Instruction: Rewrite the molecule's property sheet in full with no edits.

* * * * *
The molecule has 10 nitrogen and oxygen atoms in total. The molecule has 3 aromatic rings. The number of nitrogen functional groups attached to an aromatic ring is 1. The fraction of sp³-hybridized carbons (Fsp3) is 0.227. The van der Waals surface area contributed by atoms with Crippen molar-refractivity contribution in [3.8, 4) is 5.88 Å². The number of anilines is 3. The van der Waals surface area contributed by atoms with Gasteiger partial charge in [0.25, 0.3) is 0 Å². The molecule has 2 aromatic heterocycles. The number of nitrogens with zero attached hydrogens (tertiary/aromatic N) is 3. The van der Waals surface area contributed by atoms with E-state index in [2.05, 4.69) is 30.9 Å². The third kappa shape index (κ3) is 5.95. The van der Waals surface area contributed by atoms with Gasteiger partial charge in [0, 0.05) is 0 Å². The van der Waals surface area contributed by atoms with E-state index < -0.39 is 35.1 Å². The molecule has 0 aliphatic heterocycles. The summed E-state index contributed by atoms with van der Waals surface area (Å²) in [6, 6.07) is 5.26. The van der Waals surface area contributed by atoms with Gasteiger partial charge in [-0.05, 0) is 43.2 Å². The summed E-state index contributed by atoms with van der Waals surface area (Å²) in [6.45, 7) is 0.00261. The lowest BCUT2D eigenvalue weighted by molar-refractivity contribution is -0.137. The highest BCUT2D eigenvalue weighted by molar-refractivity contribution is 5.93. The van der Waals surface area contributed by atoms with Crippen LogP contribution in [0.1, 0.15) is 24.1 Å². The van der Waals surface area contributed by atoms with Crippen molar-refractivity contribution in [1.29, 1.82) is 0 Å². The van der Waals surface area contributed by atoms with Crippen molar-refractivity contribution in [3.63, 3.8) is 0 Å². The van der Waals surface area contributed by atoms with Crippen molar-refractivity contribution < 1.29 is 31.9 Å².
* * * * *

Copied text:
The molecule has 10 nitrogen and oxygen atoms in total. The molecule has 3 aromatic rings. The number of nitrogen functional groups attached to an aromatic ring is 1. The fraction of sp³-hybridized carbons (Fsp3) is 0.227. The van der Waals surface area contributed by atoms with Crippen molar-refractivity contribution in [3.8, 4) is 5.88 Å². The number of anilines is 3. The van der Waals surface area contributed by atoms with Gasteiger partial charge in [0.25, 0.3) is 0 Å². The molecule has 2 aromatic heterocycles. The number of nitrogens with zero attached hydrogens (tertiary/aromatic N) is 3. The van der Waals surface area contributed by atoms with E-state index in [2.05, 4.69) is 30.9 Å². The third kappa shape index (κ3) is 5.95. The van der Waals surface area contributed by atoms with Gasteiger partial charge in [0, 0.05) is 0 Å². The van der Waals surface area contributed by atoms with E-state index < -0.39 is 35.1 Å². The molecule has 0 aliphatic heterocycles. The summed E-state index contributed by atoms with van der Waals surface area (Å²) in [6, 6.07) is 5.26. The van der Waals surface area contributed by atoms with Gasteiger partial charge in [-0.05, 0) is 43.2 Å². The summed E-state index contributed by atoms with van der Waals surface area (Å²) in [6.45, 7) is 0.00261. The lowest BCUT2D eigenvalue weighted by molar-refractivity contribution is -0.137. The highest BCUT2D eigenvalue weighted by molar-refractivity contribution is 5.93. The van der Waals surface area contributed by atoms with Crippen LogP contribution in [0.1, 0.15) is 24.1 Å². The van der Waals surface area contributed by atoms with Crippen molar-refractivity contribution in [1.29, 1.82) is 0 Å². The van der Waals surface area contributed by atoms with Crippen molar-refractivity contribution in [3.63, 3.8) is 0 Å². The van der Waals surface area contributed by atoms with Crippen molar-refractivity contribution < 1.29 is 31.9 Å².